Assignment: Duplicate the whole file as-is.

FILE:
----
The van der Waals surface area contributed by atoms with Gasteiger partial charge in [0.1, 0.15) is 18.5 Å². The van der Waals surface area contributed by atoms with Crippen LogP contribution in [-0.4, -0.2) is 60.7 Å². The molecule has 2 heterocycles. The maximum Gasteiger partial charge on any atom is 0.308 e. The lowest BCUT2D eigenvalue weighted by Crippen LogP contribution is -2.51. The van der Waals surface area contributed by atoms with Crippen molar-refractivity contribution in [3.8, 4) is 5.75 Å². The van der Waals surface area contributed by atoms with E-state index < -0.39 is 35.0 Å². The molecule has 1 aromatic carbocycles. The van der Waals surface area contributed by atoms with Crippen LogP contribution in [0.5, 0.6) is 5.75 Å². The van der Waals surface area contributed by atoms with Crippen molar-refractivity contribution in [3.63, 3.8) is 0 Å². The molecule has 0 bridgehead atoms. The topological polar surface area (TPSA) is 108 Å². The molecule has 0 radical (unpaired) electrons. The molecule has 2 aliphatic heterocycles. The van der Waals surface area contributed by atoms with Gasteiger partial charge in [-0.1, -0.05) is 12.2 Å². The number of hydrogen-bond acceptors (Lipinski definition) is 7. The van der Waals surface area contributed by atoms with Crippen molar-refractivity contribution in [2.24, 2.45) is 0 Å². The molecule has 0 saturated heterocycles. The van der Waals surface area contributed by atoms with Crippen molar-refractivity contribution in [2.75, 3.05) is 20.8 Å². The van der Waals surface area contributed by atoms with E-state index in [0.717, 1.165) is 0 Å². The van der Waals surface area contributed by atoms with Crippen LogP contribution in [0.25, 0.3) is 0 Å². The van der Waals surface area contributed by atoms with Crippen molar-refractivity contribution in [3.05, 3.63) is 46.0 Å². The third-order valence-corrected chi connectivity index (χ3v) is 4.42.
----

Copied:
The van der Waals surface area contributed by atoms with Gasteiger partial charge in [0.1, 0.15) is 18.5 Å². The van der Waals surface area contributed by atoms with Crippen LogP contribution in [-0.4, -0.2) is 60.7 Å². The molecule has 2 heterocycles. The maximum Gasteiger partial charge on any atom is 0.308 e. The lowest BCUT2D eigenvalue weighted by Crippen LogP contribution is -2.51. The van der Waals surface area contributed by atoms with Crippen molar-refractivity contribution in [3.8, 4) is 5.75 Å². The van der Waals surface area contributed by atoms with E-state index < -0.39 is 35.0 Å². The molecule has 1 aromatic carbocycles. The van der Waals surface area contributed by atoms with Crippen LogP contribution in [0.5, 0.6) is 5.75 Å². The van der Waals surface area contributed by atoms with Crippen molar-refractivity contribution in [3.63, 3.8) is 0 Å². The molecule has 0 bridgehead atoms. The topological polar surface area (TPSA) is 108 Å². The molecule has 0 radical (unpaired) electrons. The molecule has 2 aliphatic heterocycles. The van der Waals surface area contributed by atoms with Gasteiger partial charge in [-0.1, -0.05) is 12.2 Å². The number of hydrogen-bond acceptors (Lipinski definition) is 7. The van der Waals surface area contributed by atoms with Crippen molar-refractivity contribution in [2.24, 2.45) is 0 Å². The molecule has 0 saturated heterocycles. The van der Waals surface area contributed by atoms with Crippen molar-refractivity contribution in [2.75, 3.05) is 20.8 Å². The van der Waals surface area contributed by atoms with E-state index in [0.717, 1.165) is 0 Å². The van der Waals surface area contributed by atoms with Crippen LogP contribution in [0.25, 0.3) is 0 Å². The van der Waals surface area contributed by atoms with Crippen molar-refractivity contribution in [3.05, 3.63) is 46.0 Å². The third-order valence-corrected chi connectivity index (χ3v) is 4.42.